A couple in an earthquake-ravaged pocket of central Arkansas is blaming recent seismic activity on companies that inject wastewater into the ground near their home.
An attorney for Sam and April Lane filed a lawsuit in May in Faulkner County, where the couple lives, seeking class-action status. The lawsuit claims the companies’ disposal wells are “directly linked” to hundreds of quakes that have rumbled through the region since last fall. A magnitude-2.2 quake hit about 45 miles north of Little Rock early on June 9.
“There’s no doubt in my mind that they’re responsible,” Sam Lane said.
The state’s Oil and Gas Commission has taken a more cautious approach. The commission is looking at whether the quakes are related to the wells, which dispose of wastewater from drilling operations that fracture rocks deep beneath the surface. Water used in the process is later injected into the earth.
So far, the commission has been mum on its findings.
“We’re not ready to come out with a correlation or connection one way or the other,” said Shane Khoury, deputy director and general counsel for the commission. A public hearing is scheduled for July 26.
The commission earlier this year asked two of the companies in question — Oklahoma City-based Chesapeake Energy and Clarita Operating LLC of Little Rock — to cease operations of their disposal wells while it finished its study. Chesapeake’s assets in the organically rich Fayetteville Shale have since been acquired by another company, BHP Billiton Petroleum. The Lanes are suing all three companies.
The area’s seismic activity dramatically decreased after the two injection wells closed, said Scott Ausbrooks, a geo-hazards supervisor for the Arkansas Geological Survey. But there’s been no official pronouncement linking the quakes to the wells.
So, without results from some governing body, Sam Lane, 28, decided to conduct a study of his own. He compared injection patterns from the wells with nearby earthquakes and pored over similar incidents across the country.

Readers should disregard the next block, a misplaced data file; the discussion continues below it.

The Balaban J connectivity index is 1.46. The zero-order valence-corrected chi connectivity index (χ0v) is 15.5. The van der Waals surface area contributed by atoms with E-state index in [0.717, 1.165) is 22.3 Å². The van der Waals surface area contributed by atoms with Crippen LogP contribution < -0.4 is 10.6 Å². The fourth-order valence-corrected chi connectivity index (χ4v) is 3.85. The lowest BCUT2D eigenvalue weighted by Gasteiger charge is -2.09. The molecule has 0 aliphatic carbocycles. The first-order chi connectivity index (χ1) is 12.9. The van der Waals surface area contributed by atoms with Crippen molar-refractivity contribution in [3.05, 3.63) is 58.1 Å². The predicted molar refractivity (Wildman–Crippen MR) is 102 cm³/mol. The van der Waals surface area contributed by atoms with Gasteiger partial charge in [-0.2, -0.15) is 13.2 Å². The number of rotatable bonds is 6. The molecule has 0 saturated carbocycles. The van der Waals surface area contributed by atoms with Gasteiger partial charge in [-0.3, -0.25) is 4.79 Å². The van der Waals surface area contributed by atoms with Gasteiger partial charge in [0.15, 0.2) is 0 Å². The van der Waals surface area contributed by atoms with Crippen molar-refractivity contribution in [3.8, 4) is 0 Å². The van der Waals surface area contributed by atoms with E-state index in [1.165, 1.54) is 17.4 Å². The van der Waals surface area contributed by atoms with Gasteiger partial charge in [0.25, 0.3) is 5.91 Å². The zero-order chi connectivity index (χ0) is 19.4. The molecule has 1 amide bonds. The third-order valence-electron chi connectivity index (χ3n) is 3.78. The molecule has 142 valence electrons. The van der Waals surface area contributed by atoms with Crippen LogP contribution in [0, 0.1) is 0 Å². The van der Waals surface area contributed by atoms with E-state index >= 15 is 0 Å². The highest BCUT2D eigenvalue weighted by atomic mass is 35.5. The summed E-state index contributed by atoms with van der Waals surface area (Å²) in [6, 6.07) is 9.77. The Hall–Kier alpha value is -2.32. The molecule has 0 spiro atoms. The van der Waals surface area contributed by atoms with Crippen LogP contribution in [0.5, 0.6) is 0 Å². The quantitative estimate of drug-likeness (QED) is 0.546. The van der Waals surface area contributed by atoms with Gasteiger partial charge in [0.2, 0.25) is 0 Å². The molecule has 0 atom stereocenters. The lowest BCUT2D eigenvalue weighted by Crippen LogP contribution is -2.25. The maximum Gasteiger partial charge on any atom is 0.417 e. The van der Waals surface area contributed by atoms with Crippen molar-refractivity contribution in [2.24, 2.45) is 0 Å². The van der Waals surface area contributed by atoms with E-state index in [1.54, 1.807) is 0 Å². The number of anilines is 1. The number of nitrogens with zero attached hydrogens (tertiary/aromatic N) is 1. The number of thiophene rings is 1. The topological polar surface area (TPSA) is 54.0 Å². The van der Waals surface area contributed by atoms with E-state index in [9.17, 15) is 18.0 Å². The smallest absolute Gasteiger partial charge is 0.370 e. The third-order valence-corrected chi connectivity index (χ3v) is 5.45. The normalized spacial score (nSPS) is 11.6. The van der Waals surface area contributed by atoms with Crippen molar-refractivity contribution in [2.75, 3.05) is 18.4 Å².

He says the companies were to blame for the damage sustained to their home — the cracks in the bricks and along walls. Plus, Lane says, the quakes have translated to higher insurance prices and lower property values.
So, he wants money for him and his wife and for any others who join them.
“We’re not trying to get rich or anything off this,” Lane said. “I just want compensation for the damage to my home.”
One of the companies in question — Clarita Operating, LLC, of Little Rock — denied the Lanes’ allegations in a court document filed Wednesday and asked the court to dismiss the complaint.
The other companies — Chesapeake Energy and BHP Billiton Petroleum — have not filed responses yet.
David D. Wilson, a Little Rock attorney who represents BHP, said he plans to file a response next week. A spokesman for the company declined to comment on the pending case. A spokesman for Chesapeake did not return a message seeking comment.
Most of the earthquakes to hit the region, including the one on June 9, have been too small for humans to feel, and authorities say there haven’t been many reports of damage. Geologists say quakes of magnitude 2.5 to 3.0 are generally the smallest felt by humans.
But the quakes also included a magnitude-4.7 near Greenbrier in February. That was the most powerful to hit the state in 35 years.
The state’s look at whether injection wells are tied to earthquakes boils down to the nuts and bolts of hydraulic fracturing, or “fracking,” a process used to free up natural gas from underground rock formations.
In Arkansas’s Fayetteville Shale, which is a major source of natural gas, fracking requires injecting pressurized water to create fractures deep in the ground. Some of that wastewater is then injected deep into the ground in disposal wells, like the two that were temporarily shut down in central Arkansas.
While the state is looking at the quakes and the injection wells, Khoury said there’s no evidence to point to a link between seismic activity and the rest of the fracking process.
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